- What does this issue mean to you in the relationship?
- Where do you want it to go?
Maybe you find that you have feelings for someone else but you have no desire to break the relationship. Maybe you have a dream that you can’t let go of and you’d like your partner to see how you can realise it together. Maybe you’re not feeling fulfilled in the relationship and want to grow as a couple.
When talking about taboo topics, it’s good to agree on certain rules beforehand. For example: you don’t blame your partner for feeling what they feel. Our emotions are something we have little control over. All we can control is how we respond to them (and even that only to a degree, as I noticed again today). You let the other person finish talking without interruption until they indicate that they have finished. You can also agree not to take any major decisions until the issues are completely talked through, and even then only in mutual understanding and agreement. You could agree to let issues settle for an agreed upon time (2 weeks, for example), before going into them again. Find out what you need and what your partner needs to feel both safe and heard. And remember: the aim here is to get to more honesty, intimacy and a deeper understanding of each other’s feelings and needs.
Honesty does not mean telling your partner everything that comes up in your mind. There are certain things that just don’t matter enough to risk hurting your partner. Saw a cute girl at the grocery store? Your wife probably doesn’t need to know how that made you feel (unless this is something you both enjoy, obviously.) But if you’ve been making special trips to the store in order to see that girl and haven’t told your partner about it, it may be time to have a discussion about which feelings and needs you are trying to fulfil here. The question to ask is: does this impact my life or my relationship in such a way, that I have to withhold information from my partner. Do I have to put up a front to avoid this? Does it keep me from being 100% authentic.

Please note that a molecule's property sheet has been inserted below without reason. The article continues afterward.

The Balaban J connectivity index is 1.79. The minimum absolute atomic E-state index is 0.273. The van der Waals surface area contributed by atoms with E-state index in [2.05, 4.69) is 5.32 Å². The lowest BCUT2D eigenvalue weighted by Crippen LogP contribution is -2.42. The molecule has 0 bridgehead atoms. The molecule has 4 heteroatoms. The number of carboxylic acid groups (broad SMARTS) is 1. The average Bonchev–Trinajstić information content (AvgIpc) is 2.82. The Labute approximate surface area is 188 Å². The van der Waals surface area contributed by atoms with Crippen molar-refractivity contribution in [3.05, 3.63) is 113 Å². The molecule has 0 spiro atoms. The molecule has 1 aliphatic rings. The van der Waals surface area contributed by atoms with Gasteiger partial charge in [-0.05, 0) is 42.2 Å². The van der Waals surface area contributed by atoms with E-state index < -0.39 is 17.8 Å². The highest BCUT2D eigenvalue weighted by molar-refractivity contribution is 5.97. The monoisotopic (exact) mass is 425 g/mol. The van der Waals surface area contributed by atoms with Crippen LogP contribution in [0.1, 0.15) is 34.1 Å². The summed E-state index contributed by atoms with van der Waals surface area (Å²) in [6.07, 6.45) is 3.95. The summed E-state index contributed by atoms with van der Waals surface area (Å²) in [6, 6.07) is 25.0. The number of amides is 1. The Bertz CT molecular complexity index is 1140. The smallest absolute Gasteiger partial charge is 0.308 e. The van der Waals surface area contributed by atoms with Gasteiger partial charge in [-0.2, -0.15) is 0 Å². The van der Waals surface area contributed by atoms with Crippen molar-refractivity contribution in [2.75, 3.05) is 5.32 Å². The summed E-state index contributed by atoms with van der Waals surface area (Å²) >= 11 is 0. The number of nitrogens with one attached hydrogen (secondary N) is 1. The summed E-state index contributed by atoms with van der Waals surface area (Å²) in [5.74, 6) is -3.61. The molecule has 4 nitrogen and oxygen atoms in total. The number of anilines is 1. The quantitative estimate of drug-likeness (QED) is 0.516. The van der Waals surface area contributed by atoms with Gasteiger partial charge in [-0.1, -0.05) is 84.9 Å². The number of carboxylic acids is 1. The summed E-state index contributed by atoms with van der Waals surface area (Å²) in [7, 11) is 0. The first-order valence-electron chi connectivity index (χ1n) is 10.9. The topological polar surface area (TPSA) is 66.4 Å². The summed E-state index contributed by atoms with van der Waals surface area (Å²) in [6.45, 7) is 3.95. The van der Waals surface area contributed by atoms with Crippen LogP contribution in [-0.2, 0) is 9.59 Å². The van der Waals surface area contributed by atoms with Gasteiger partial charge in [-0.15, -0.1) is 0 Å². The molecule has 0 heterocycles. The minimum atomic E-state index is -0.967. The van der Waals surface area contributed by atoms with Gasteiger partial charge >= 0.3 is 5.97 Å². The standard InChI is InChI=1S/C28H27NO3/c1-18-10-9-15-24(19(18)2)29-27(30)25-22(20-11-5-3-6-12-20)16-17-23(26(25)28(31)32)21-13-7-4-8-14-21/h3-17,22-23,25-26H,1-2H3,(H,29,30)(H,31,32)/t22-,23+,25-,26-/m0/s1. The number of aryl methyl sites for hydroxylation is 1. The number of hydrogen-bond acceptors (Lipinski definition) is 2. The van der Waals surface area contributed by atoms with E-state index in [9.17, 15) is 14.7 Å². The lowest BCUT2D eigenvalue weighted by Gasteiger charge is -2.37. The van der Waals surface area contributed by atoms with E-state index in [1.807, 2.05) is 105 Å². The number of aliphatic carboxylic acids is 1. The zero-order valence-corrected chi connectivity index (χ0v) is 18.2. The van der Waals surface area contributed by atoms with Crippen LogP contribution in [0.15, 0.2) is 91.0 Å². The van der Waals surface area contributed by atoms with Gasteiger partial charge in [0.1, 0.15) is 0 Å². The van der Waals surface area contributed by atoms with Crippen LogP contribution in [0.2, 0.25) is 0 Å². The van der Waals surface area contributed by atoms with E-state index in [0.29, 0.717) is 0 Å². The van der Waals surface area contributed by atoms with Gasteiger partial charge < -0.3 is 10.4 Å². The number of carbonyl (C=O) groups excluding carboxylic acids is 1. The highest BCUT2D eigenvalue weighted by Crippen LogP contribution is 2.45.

These conversations are tricky, I won’t lie. Even for me and my partner, both quite fluent in NVC and already really open with one another. They may trigger emotions such as fear, sadness and anger. They can leave you feeling like a little child.
There is a payoff, though. For one, you build trust through being open and being heard by the other person. You also build reliability by hearing what your partner feels and needs. And maybe even most importantly: you know where you stand and have a place from which to act. If your partner has been missing something their whole life and is feeling unhappy about it, wouldn’t you want to know?
I hope this may inspire you and your partner to try out some of those taboo topics. Make some space for them in your relationship and see where it might take you. I can make you one promise: it won’t be boring!
Feeling anxious about tackling conversations like this on your own? We offer guidance for couples who want to create more openness and vulnerability in their relationship. Contact us for more information.